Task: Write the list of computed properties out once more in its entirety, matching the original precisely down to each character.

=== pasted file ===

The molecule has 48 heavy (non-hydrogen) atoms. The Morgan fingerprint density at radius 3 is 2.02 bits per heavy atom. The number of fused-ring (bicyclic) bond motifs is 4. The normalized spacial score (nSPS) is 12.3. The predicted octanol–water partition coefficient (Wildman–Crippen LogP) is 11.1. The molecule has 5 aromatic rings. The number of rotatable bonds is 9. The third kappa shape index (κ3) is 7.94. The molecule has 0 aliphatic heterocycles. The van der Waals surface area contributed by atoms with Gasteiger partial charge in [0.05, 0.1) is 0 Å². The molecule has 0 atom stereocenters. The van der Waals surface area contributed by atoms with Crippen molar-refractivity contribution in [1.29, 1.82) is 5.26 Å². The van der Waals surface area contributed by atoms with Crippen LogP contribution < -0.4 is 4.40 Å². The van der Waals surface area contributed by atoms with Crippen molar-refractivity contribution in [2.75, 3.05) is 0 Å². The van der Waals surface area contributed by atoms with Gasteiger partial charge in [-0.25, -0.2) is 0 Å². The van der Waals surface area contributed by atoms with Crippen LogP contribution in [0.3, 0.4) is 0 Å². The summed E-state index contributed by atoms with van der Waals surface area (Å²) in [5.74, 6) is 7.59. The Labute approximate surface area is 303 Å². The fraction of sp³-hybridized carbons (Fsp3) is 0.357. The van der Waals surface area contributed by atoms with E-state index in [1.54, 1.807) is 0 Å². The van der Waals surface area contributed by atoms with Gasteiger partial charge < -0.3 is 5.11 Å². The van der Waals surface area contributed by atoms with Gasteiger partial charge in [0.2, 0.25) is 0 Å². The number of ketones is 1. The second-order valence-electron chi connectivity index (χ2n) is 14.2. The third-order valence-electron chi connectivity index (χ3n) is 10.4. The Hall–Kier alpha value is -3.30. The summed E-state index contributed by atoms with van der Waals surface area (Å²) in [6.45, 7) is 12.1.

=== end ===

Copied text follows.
The molecule has 48 heavy (non-hydrogen) atoms. The Morgan fingerprint density at radius 3 is 2.02 bits per heavy atom. The number of fused-ring (bicyclic) bond motifs is 4. The normalized spacial score (nSPS) is 12.3. The predicted octanol–water partition coefficient (Wildman–Crippen LogP) is 11.1. The molecule has 5 aromatic rings. The number of rotatable bonds is 9. The third kappa shape index (κ3) is 7.94. The molecule has 0 aliphatic heterocycles. The van der Waals surface area contributed by atoms with Gasteiger partial charge in [0.05, 0.1) is 0 Å². The molecule has 0 atom stereocenters. The van der Waals surface area contributed by atoms with Crippen molar-refractivity contribution in [1.29, 1.82) is 5.26 Å². The van der Waals surface area contributed by atoms with Crippen LogP contribution < -0.4 is 4.40 Å². The van der Waals surface area contributed by atoms with Crippen molar-refractivity contribution in [2.75, 3.05) is 0 Å². The van der Waals surface area contributed by atoms with Gasteiger partial charge in [-0.25, -0.2) is 0 Å². The van der Waals surface area contributed by atoms with Crippen LogP contribution in [0.3, 0.4) is 0 Å². The summed E-state index contributed by atoms with van der Waals surface area (Å²) in [5.74, 6) is 7.59. The Labute approximate surface area is 303 Å². The fraction of sp³-hybridized carbons (Fsp3) is 0.357. The van der Waals surface area contributed by atoms with E-state index in [1.54, 1.807) is 0 Å². The van der Waals surface area contributed by atoms with Gasteiger partial charge < -0.3 is 5.11 Å². The van der Waals surface area contributed by atoms with Gasteiger partial charge in [0.2, 0.25) is 0 Å². The number of ketones is 1. The second-order valence-electron chi connectivity index (χ2n) is 14.2. The third-order valence-electron chi connectivity index (χ3n) is 10.4. The Hall–Kier alpha value is -3.30. The summed E-state index contributed by atoms with van der Waals surface area (Å²) in [6.45, 7) is 12.1.